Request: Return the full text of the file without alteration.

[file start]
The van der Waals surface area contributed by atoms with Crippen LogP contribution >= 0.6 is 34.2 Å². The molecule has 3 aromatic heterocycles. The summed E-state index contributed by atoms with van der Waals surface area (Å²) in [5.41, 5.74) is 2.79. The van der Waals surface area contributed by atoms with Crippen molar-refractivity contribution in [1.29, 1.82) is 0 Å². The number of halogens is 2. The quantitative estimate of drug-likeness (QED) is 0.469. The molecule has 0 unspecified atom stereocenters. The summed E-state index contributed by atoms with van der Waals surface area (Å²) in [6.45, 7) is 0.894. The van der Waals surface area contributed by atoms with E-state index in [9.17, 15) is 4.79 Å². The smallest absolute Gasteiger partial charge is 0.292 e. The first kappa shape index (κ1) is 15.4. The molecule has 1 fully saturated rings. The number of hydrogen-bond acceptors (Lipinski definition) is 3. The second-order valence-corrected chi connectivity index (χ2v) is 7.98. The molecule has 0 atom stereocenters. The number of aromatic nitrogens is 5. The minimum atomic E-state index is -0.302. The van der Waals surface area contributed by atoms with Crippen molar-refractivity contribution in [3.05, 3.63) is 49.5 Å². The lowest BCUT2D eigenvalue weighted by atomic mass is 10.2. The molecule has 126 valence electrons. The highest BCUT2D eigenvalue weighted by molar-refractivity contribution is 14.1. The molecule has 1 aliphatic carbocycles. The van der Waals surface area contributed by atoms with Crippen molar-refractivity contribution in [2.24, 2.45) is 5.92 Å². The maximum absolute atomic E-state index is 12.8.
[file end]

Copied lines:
The van der Waals surface area contributed by atoms with Crippen LogP contribution >= 0.6 is 34.2 Å². The molecule has 3 aromatic heterocycles. The summed E-state index contributed by atoms with van der Waals surface area (Å²) in [5.41, 5.74) is 2.79. The van der Waals surface area contributed by atoms with Crippen molar-refractivity contribution in [1.29, 1.82) is 0 Å². The number of halogens is 2. The quantitative estimate of drug-likeness (QED) is 0.469. The molecule has 0 unspecified atom stereocenters. The summed E-state index contributed by atoms with van der Waals surface area (Å²) in [6.45, 7) is 0.894. The van der Waals surface area contributed by atoms with E-state index in [9.17, 15) is 4.79 Å². The smallest absolute Gasteiger partial charge is 0.292 e. The first kappa shape index (κ1) is 15.4. The molecule has 1 fully saturated rings. The number of hydrogen-bond acceptors (Lipinski definition) is 3. The second-order valence-corrected chi connectivity index (χ2v) is 7.98. The molecule has 0 atom stereocenters. The number of aromatic nitrogens is 5. The minimum atomic E-state index is -0.302. The van der Waals surface area contributed by atoms with Crippen molar-refractivity contribution in [3.05, 3.63) is 49.5 Å². The lowest BCUT2D eigenvalue weighted by atomic mass is 10.2. The molecule has 126 valence electrons. The highest BCUT2D eigenvalue weighted by molar-refractivity contribution is 14.1. The molecule has 1 aliphatic carbocycles. The van der Waals surface area contributed by atoms with Crippen molar-refractivity contribution in [2.24, 2.45) is 5.92 Å². The maximum absolute atomic E-state index is 12.8.